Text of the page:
3 Ways to Handle Student Loan Debt
Seven in 10 seniors who graduated from public and nonprofit colleges in 2015 had student loan debt, with an average of $30,100 per borrower. The transition from college to the real world involves significant changes. Not only will you be embarking on your new career, you’ll need to begin paying back your student loans. It is important to have a plan so that your repayment strategy does not interfere with your goals.
There are three common ways graduates can handle student debt, and each has its advantages and disadvantages. Also, which method you use may depend largely on your personal circumstances and where you are in your career.
1. Income Driven Repayment Plans
The first method is income-driven repayment plans. This is a loan repayment plan based on your income rather than the standard payment you would have paid under the original repayment agreement.
Meeting Income Requirements
Not everyone will be eligible for income repayment plans. Payments are based on a percentage of discretionary income, which is the amount you earn annually over 150 percent of the Federal Poverty level.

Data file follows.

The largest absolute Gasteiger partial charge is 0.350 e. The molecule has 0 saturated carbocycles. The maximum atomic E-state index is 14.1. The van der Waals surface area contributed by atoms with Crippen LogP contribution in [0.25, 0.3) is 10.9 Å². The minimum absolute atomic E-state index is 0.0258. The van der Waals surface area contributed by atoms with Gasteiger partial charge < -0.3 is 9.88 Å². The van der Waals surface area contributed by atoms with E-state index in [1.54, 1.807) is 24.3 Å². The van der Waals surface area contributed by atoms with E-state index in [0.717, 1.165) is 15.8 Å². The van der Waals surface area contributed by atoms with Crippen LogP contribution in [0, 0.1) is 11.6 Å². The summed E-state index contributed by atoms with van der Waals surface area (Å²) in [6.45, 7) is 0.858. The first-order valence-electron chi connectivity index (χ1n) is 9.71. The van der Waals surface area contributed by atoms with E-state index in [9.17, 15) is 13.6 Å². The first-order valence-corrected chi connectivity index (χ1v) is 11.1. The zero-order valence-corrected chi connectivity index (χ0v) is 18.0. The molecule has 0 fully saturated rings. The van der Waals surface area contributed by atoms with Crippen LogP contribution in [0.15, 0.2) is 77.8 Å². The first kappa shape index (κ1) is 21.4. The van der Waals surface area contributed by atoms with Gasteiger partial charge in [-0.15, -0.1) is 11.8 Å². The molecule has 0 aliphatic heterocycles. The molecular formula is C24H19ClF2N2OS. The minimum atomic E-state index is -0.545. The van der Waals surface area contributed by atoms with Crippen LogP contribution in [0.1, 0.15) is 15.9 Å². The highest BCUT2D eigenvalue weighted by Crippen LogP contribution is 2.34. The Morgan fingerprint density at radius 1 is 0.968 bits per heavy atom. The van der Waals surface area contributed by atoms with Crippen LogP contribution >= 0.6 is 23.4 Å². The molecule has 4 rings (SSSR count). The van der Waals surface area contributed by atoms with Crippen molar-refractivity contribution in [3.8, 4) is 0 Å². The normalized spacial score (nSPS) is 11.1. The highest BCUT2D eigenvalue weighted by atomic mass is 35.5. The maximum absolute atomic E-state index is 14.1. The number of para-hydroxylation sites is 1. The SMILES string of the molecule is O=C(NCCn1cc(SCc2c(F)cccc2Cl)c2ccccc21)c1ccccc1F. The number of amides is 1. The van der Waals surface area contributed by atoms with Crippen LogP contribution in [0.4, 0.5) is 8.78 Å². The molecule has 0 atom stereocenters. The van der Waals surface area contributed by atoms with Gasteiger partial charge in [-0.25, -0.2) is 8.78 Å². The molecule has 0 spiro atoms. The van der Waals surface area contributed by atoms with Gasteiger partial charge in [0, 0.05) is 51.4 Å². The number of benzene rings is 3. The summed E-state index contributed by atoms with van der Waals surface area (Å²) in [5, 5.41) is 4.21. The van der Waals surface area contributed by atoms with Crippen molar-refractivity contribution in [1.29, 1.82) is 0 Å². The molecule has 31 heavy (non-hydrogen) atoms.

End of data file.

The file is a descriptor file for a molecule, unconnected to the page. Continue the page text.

When the income repayment plans first went into action in 2009, repayments were capped at 15 percent of discretionary income, but that amount dropped to 10 percent in 2010.
REPAYE or PAYE
July 1, 2014, you can check into the revised pay as you earn (REPAYE) or the pay as you earn program (PAYE). Both will cap your loan payments at 10 percent of your income, making them potentially lower than they might be under the original repayment plan.
The downside is if you have grad school loans, they extend repayment time to 25 years and require you to include your spouse’s income in your calculations even if you file taxes separately.
Another advantage of borrowing before July 1, 2014, is that the remainder of your loans will be forgiven after you have made 20 years of payments. If you borrowed after that, your loans will be forgiven after you have made 25 years of payments.
If your loans are forgiven, you will have to count that amount as income on your taxes the year forgiveness is granted. You will then have to pay taxes on that amount. So if you anticipate that a large amount of your loans will be forgiven, you may want to set aside savings for your tax bill.
You must reapply annually for income-based repayment. If you fail to do so, your payments will jump to the standard amount. The amount you pay will increase or decrease with your income and family size, but will probably never be higher than the standard amount unless your earnings increase dramatically.
2. Refinancing and Consolidation